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Secret U.S. court takes four months to release opinion permitting secret warrantless searches in the name of national security

Jan 16, 2009 Secret U.S. court takes four months to release opinion permitting secret warrantless searches in the name of national security

Bill of Rights. (From the public domain.) 

One day when I appeared in the U.S. District Court in D.C. before a judge who also is on the FISA trial-level court, I was dying to ask the judge about that thirty-year-old court, but knew that at best my questions would receive no answers, whether or not with a glare.

This week, we got a further glimpse of the workings of the secret U.S. Foreign Intelligence court system, through the release of a redacted August 22, 2008, opinion from the U.S. Foreign Intelligence Surveillance Court of Review, which acts as an appellate court over the trial level U.S. Foreign Intelligence Surveillance Court. This appellate case is so full of redactions that even its case title is redacted: In Re Directives [redacted text] Pursuant to Section 105B of the Foreign Intelligence Surveillance Act.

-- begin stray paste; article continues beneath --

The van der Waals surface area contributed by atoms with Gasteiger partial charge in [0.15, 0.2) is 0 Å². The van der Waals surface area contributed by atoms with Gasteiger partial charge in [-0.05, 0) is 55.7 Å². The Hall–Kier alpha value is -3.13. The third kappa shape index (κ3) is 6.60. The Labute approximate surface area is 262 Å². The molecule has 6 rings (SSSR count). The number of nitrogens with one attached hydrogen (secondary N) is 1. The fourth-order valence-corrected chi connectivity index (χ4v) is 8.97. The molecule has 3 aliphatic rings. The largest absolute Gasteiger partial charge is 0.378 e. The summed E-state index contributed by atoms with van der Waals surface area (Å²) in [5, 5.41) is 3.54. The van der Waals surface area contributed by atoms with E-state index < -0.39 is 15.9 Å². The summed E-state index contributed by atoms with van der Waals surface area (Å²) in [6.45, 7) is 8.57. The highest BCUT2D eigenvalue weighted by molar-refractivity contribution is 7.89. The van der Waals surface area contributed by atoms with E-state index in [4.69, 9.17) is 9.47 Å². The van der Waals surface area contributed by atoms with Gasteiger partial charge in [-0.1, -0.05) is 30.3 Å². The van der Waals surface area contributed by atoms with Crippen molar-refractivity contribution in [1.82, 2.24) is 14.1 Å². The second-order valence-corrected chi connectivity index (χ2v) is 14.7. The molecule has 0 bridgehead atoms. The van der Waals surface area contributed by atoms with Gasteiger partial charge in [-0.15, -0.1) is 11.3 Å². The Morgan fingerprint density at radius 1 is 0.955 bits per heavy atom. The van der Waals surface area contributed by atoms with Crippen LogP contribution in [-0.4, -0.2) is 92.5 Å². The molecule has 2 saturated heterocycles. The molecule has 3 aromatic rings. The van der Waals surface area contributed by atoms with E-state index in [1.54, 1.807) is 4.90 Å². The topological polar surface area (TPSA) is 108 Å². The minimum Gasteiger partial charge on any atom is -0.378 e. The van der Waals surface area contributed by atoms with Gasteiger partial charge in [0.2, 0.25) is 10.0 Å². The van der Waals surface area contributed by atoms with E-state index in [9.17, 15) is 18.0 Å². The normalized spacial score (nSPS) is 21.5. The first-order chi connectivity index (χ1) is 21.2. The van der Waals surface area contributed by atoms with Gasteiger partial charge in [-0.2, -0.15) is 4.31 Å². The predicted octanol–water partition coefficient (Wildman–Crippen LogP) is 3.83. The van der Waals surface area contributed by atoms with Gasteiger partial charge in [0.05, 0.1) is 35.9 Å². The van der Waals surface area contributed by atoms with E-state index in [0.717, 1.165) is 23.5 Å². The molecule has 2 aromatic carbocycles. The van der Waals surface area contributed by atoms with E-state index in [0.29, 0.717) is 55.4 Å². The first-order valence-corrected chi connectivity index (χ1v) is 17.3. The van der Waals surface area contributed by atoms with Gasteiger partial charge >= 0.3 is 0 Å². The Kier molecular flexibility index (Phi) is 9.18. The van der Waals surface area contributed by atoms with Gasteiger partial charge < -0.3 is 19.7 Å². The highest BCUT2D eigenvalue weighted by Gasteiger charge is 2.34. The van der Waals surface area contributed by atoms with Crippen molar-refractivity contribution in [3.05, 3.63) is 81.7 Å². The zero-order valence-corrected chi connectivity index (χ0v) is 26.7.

In Re Directives confirms a foreign intelligence exception to the Fourth Amendment, and permits the Bush II administration’s rogue and rampant use of warrantless domestic governmental infiltration into emails and other communications believed to include participants from outside the United States.

On the one hand, it is better that the opinion was made public than kept secret. On the other hand, why did it take just one week shy of five months to release the opinion?

The Cold War national security police state mentality remains all too alive in the United States. Jon Katz.

ADDENDUM: Related to today’s blog entry, check out Secrecy News, EPIC’s FISA page, and FAS’s FISA overview

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